I told her to ring back when youre not too busy and told her you’re a very important person,’ said Jack in a jealous tone. While meditating before the show, Simon began to hear voices in his head of a strong, surreal nature. The atmosphere surrounding him grew very cold and isolated, like he wasn’t alone anymore in the dressing room. Someone or something was sharing his private space with him. The room temperature was dropping at an alarming rate, and he felt more isolated than he ever had before. Being a Psychic had its advantages, but sharing his own emotions and privacy was a totally different matter, especially for him. Was it a sign from someone who had been close to him and who was trying to escape the wrong kind of spiritual path? But who? Simon continued to meditate, or at least tried to. A clear vision appeared of a silhouette- a female with long silk-like wings who stood motionless yet drawn into a pool of blood, like an Angel sinking into a swamp of evil, unnatural thoughts. Simon considered that the vision could be two spirits from the afterlife, one good and one evil, attempting to communicate with him, to send him a message of some great importance. But the time had arrived for his special show. How could he fully concentrate after such an episode? His heart pounded at a catastrophic rate while he clicked the well-manicured nails of his fidgeting hands. The time had come from Simon Kessler to enter the arena. He was like  a Roman Gladiator entering a stadium with a pack of lions, but there wasn’t a lion in sigh- just well-respected people who paid good money to see their favourite Television Psychic on this special anniversary. A cameraman counted down the seconds to broadcast time, ‘Three, two, one, and action-!’

Simon began introducing the show.

‘Hi there, and welcome to a special episode of ‘The Afterlife with Simon Kessler-‘

He perused the audience while his manager wore a pessimistic frown, as usual, behind the arena curtain like a scared child being punished. 


Biography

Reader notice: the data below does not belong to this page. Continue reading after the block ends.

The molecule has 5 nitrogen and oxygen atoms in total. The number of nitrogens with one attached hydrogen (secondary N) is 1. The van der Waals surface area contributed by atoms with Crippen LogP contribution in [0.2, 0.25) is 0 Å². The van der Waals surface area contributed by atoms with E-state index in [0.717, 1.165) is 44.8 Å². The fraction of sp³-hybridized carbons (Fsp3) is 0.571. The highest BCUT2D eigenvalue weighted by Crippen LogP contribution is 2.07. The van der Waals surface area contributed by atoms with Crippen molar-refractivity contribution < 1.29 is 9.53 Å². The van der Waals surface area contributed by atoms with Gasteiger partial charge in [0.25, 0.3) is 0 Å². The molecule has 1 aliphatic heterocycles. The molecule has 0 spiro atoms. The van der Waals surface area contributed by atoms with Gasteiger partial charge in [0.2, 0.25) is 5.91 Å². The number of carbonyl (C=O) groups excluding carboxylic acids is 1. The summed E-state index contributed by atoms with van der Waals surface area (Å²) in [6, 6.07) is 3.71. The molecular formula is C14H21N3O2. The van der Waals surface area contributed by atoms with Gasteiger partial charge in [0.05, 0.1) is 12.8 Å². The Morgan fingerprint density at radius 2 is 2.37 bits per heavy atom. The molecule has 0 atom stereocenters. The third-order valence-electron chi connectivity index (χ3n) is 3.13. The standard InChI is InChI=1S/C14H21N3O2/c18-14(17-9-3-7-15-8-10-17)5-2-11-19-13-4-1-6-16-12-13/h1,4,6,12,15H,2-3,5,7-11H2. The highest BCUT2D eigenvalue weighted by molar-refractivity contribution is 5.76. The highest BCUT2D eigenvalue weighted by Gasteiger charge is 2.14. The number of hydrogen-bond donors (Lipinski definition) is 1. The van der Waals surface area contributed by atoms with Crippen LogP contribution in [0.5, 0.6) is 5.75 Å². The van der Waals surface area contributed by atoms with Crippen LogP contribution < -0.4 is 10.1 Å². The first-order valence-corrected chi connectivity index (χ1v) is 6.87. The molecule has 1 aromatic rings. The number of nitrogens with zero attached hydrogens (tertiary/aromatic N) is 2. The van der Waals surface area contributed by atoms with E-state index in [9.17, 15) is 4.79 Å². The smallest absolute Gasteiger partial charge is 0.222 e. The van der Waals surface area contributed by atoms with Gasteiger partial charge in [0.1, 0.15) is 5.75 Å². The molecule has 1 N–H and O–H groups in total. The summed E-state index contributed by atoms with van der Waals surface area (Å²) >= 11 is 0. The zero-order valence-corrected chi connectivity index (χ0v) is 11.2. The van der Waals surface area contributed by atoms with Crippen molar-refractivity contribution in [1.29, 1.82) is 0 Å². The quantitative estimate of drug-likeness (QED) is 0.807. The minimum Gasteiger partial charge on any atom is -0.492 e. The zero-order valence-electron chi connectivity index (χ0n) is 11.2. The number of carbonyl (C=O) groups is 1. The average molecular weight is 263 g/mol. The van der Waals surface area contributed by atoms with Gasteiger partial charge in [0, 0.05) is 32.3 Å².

Anthony Crowley (born 1979, Birmingham in U.K). From a young age of 6, Anthony began to take an interest in English literature and Poetry from an early childhood.Then throughout his teenage years he studied music and achieving song-writing skills,whilst still creating his visions. He also achieved a diploma in creative writing with a college located in Oxford,England. Anthony has also written short stories for student newsletters,horror monthly's and appears on the 'A LIST' of the IDPA (International Directory of Published Authors), NFAA (Non Fiction Authors Association). The present day Anthony Crowley is also a featured contributor to 'Haunted after Dark' with his very own dark haven of 'Crowley's Crypt' and has written many works of literature & poetry for publications such as Massacre Magazine,The Horror Zine, Sanitarium magazine, HelloHorror, Sub-Verse and Fiction Terrifica. Anthony Crowley has also appeared as an official Judge for the 'British Horror Film Festival 2014' and recently his forthcoming anthology of Horror tales 'Doomsday After Midnight' is nominated at the 'AuthorsdB' BOOK AWARDS 2014. The dark verse of 'The Fallen Angel' featured in Sanitarium Magazine,issue 14. The work itself was mentioned via a live radio podcast on the evening of Halloween 2013. The Devils Foot Soldier' was another dark verse which was inspired by the 'Slasher Icon' movie of 2011 'The Orphan Killer' which was positively recognised by the movies creators and the written piece is now featured at American based Blood Born Magazine several more features and frequent media interviews and being ranked as "one of the best Modern Authors in recent years" Horror-Web described him by the following statement 'Anthony Crowley is one of the most prolific and talented authors of dark prose and poetry During a recent interview on the 'Sinister Scribblings' Mr Crowley has been placed amongst the likes of Poe, Lovecraft and Clarke Ashton Smith. Forthcoming Novella 'The Mirrored Room' was ranked in the 'Semi-Finals' at 'AuthorsdB' Book Awards of 2013,and ranked four times in the 'Top 100' list of popular Authors and not forgetting being a trending Author for many consecutive months and a featured Author on numerous literature and Horror themed websites and more. Presently, Anthony Crowley has published best-selling Horror anthology 'Tombstones' which was described by US Horror podcast show 'The Mouths of Madness' as "Beautiful Dark Prose" and the introduction to a new dark series 'The Black Diaries' which is currently being introduced as a new edition paperback edited by Simon Marshall-Jones (Spectral Press). Anthony Crowley dubbed 'the Master of Realities' is always creating new and exciting projects within the subjects of speculative literature and Horror,Occult and Historic references..Anthony is Currently residing in England.